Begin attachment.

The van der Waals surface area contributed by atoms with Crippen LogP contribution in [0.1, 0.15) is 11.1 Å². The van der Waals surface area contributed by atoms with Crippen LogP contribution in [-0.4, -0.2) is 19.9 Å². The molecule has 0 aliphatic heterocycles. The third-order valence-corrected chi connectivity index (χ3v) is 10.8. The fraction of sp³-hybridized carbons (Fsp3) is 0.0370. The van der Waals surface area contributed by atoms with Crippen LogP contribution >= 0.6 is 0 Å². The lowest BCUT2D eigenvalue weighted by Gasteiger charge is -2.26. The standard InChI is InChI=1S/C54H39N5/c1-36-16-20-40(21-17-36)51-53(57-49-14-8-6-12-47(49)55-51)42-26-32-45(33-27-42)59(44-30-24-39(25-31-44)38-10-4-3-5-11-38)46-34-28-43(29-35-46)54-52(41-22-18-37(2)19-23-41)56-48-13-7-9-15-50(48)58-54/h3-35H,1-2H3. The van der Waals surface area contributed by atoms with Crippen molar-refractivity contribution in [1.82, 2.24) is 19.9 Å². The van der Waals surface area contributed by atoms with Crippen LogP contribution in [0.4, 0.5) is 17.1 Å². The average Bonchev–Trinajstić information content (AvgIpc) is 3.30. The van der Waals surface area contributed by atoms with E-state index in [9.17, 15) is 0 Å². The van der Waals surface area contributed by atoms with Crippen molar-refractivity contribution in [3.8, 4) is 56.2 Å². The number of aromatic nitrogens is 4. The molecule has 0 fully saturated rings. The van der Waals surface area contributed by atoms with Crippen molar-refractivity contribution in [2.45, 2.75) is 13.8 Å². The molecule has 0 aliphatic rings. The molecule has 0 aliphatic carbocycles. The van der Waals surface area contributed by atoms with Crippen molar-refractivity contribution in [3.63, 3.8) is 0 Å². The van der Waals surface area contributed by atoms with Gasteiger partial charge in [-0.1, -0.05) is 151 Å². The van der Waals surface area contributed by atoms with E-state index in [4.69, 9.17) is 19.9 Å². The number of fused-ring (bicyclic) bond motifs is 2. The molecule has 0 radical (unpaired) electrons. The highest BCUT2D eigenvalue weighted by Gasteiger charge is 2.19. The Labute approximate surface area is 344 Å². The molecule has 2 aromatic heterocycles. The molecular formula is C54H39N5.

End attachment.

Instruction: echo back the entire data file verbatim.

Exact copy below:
The van der Waals surface area contributed by atoms with Crippen LogP contribution in [0.1, 0.15) is 11.1 Å². The van der Waals surface area contributed by atoms with Crippen LogP contribution in [-0.4, -0.2) is 19.9 Å². The molecule has 0 aliphatic heterocycles. The third-order valence-corrected chi connectivity index (χ3v) is 10.8. The fraction of sp³-hybridized carbons (Fsp3) is 0.0370. The van der Waals surface area contributed by atoms with Crippen LogP contribution >= 0.6 is 0 Å². The lowest BCUT2D eigenvalue weighted by Gasteiger charge is -2.26. The standard InChI is InChI=1S/C54H39N5/c1-36-16-20-40(21-17-36)51-53(57-49-14-8-6-12-47(49)55-51)42-26-32-45(33-27-42)59(44-30-24-39(25-31-44)38-10-4-3-5-11-38)46-34-28-43(29-35-46)54-52(41-22-18-37(2)19-23-41)56-48-13-7-9-15-50(48)58-54/h3-35H,1-2H3. The van der Waals surface area contributed by atoms with Crippen molar-refractivity contribution in [1.82, 2.24) is 19.9 Å². The van der Waals surface area contributed by atoms with Crippen LogP contribution in [0.4, 0.5) is 17.1 Å². The average Bonchev–Trinajstić information content (AvgIpc) is 3.30. The van der Waals surface area contributed by atoms with E-state index in [9.17, 15) is 0 Å². The van der Waals surface area contributed by atoms with Crippen molar-refractivity contribution in [3.8, 4) is 56.2 Å². The number of aromatic nitrogens is 4. The molecule has 0 fully saturated rings. The van der Waals surface area contributed by atoms with Crippen molar-refractivity contribution in [2.45, 2.75) is 13.8 Å². The molecule has 0 aliphatic rings. The molecule has 0 aliphatic carbocycles. The van der Waals surface area contributed by atoms with Crippen molar-refractivity contribution in [3.63, 3.8) is 0 Å². The van der Waals surface area contributed by atoms with Gasteiger partial charge in [-0.1, -0.05) is 151 Å². The van der Waals surface area contributed by atoms with E-state index in [4.69, 9.17) is 19.9 Å². The number of fused-ring (bicyclic) bond motifs is 2. The molecule has 0 radical (unpaired) electrons. The highest BCUT2D eigenvalue weighted by Gasteiger charge is 2.19. The Labute approximate surface area is 344 Å². The molecule has 2 aromatic heterocycles. The molecular formula is C54H39N5.